Reached by phone on Monday, Giguere dismissed Levey’s calculations outright.
“It’s all wrong,” he said of the email. “(Levey) used some information from our previous report, but I need him to send out another email correcting the information. He did those calculations and sent it out to everybody before checking the math. The orders of magnitude are way off.”
Giguere also had nothing but a positive view of the work done by BLSG, which he said has maintained a high level of responsible practices and procedures when applying pesticides for years.
“The folks in the district are pretty professional,” Giguere said. “They rotate using different pesticides to help with resistance management.”
Meffe is a conservation biologist and former editor of the scientific Journal of Conservation Biology. He is the author of several textbooks on conservation biology and ecosystem management, and has written more than 80 scientific articles.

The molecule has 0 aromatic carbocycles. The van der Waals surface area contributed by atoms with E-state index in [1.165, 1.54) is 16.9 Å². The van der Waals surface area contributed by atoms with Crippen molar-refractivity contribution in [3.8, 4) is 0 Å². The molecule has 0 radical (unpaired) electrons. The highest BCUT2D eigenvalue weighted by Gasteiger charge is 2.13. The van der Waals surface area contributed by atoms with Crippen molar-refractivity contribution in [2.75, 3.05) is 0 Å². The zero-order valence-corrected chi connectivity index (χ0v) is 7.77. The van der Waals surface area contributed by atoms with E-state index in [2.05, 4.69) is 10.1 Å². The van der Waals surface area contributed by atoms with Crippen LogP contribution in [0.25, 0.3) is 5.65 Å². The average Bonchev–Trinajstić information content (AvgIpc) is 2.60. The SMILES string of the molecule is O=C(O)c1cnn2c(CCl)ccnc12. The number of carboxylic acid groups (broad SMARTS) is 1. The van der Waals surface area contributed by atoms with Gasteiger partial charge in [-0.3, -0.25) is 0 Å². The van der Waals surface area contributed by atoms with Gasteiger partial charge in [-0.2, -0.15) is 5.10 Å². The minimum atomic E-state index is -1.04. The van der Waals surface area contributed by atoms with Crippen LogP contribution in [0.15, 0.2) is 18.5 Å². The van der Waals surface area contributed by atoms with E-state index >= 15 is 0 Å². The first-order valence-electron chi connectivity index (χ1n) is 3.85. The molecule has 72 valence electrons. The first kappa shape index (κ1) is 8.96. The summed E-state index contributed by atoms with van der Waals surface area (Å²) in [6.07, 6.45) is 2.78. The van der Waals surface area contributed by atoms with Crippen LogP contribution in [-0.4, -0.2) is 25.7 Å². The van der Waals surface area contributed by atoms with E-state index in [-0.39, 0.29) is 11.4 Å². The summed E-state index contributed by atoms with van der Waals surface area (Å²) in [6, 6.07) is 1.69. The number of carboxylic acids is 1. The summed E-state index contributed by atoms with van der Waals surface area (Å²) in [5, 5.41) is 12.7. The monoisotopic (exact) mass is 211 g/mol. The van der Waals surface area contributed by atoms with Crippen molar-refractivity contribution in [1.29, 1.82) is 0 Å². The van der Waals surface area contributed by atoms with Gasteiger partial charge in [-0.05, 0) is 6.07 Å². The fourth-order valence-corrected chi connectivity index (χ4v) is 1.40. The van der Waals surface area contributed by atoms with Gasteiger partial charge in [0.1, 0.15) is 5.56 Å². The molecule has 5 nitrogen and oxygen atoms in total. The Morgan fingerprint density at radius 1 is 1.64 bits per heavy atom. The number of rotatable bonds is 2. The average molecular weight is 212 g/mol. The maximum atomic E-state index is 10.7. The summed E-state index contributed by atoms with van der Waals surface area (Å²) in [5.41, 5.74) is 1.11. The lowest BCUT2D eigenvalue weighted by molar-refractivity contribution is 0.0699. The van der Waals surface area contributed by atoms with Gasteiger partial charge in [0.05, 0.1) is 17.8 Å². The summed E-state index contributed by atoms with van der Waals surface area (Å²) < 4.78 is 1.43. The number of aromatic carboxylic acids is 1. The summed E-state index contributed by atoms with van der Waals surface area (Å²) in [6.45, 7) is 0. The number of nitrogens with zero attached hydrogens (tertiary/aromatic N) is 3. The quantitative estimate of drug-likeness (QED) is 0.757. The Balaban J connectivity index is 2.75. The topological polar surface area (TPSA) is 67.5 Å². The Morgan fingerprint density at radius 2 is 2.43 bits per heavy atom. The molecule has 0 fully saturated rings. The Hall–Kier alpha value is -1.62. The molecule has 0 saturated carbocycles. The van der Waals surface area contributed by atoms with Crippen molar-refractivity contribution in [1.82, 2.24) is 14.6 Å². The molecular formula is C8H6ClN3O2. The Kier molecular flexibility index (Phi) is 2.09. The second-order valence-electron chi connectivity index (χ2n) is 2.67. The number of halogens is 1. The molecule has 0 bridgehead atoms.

The BLSG is funded through taxpayer dollars collected annually in each member town and is a line item in each town’s budget. Meffe said the BLSG is doing what it has been charged to do — control the nuisance mosquito population in the area using best practices, a charge now heightened with last year’s two fatal cases of mosquito-borne Eastern equine encephalitis and the ongoing issue of West Nile Virus.
Unfortunately, Giguere said, the fish kill coincided with a time where Malathion was being applied, and anyone with qualms about pesticides can find plenty of negative information about the pesticide if it is not used properly.
“Unfortunately, this happened on a year when an older chemical product was being used that you can find all bad things about on the Internet,” he said.
Giguere stressed that the Agency of Agriculture is the lead agency for pesticide control in the state and his report is based on Mackenzie’s eyewitness assessment and subsequent report from Fern Lake that the die-off was due to low oxygenation levels.
“We use professional interpretations,” he said. “The Fish and Wildlife report closed my case. That said, there is a lot of interest in finding out what happened.”